Student - 11 december 2015

‘I learned to do nothing’

Who? Donya Madjdian, just completed her Master's in Health and Society
What? Four months' internship at The Nepal Trust, an NGO
Where? Humla district, Nepal

‘Humla is a very remote area. With the nearest road-head a nine-day walk away, the only way to get there is by light aircraft. Terrifying. The pilot only flew with clear skies. I had to wait for hours before we could take off.

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I was there to do research on the distribution of food in households. The villages in Humla are interesting because Hindus and Buddhists live side by side. They have different family systems. Buddhist women marry several men in one family and are relatively prosperous, partly because land stays in the family. In these households food is distributed equally. In the monogamous Hindu community, I saw women who were very much discriminated against and almost all the women were undernourished because they eat only leftovers. These women and girls live such desperate lives without any hope of improvement that many parents offered their daughters to me.

My host family spoke no English. Actually no one did in the entire district except for my translator. I had a room measuring two metres by one in a small loam house where rats scurried across the ceiling. But you soon get used to it. There was barely any electricity, so I got up at sunrise and went to bed at sunset. Power cuts were frequent. And there I was, trying to use my MacBook.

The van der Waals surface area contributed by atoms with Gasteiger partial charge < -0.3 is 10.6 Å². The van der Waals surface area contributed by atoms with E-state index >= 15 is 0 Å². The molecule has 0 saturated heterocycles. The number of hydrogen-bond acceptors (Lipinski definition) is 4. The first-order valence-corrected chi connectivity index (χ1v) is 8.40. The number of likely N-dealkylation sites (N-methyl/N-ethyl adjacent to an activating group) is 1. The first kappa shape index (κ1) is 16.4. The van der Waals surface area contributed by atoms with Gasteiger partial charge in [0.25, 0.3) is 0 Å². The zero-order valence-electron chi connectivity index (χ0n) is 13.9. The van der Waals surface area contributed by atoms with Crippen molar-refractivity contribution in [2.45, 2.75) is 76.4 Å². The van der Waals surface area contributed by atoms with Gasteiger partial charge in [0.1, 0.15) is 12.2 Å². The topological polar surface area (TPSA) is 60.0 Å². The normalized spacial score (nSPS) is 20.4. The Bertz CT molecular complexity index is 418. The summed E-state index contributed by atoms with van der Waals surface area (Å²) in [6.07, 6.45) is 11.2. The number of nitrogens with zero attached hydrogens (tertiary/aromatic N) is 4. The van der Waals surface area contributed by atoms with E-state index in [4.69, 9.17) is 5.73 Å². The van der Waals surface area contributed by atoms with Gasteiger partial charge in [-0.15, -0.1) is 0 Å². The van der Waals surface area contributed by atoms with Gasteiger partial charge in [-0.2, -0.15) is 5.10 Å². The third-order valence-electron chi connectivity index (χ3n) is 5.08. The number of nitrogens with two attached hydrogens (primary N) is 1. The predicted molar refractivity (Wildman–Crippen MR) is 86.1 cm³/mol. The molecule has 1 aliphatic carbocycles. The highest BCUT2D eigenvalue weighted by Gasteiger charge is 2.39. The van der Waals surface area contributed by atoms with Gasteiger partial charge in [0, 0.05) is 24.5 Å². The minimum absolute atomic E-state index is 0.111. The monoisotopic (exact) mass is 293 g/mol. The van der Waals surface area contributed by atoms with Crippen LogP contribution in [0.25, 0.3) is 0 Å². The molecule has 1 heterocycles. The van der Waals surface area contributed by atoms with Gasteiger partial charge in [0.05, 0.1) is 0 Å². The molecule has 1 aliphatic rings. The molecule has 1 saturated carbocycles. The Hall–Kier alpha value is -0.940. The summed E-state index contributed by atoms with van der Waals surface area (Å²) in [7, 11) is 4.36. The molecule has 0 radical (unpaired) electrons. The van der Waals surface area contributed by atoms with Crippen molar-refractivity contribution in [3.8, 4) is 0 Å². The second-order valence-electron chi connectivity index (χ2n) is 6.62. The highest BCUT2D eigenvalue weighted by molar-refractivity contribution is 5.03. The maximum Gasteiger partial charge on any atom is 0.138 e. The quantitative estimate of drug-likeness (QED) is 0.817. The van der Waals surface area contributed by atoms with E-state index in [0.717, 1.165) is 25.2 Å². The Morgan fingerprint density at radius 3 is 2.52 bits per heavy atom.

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I learned to do nothing. I wanted to do an interview twice a day, but often I couldn't because the women were working on the land. I had a choice between feeling lonely or dealing with the peace and quiet. Eventually I could spend an entire day sitting and looking at the mountains and beautiful surroundings, doing nothing, thinking of nothing. I thought: I must hold on to this experience. But once I was back in the Netherlands, I still had my entire report to write.

At one point a group of Dutch tourists came to the district as part of a pilot to see whether tourism could work. Being typically Dutch -  tall and blond - they were offered even more children than I was. They would walk around in tears because it was all so shocking. When I saw their encampment, I ran down the mountain. It was so nice to be able to speak Dutch and they had chocolate spread, chocolate and cheese with them. Never in my life have I appreciated a piece of cheese more.’


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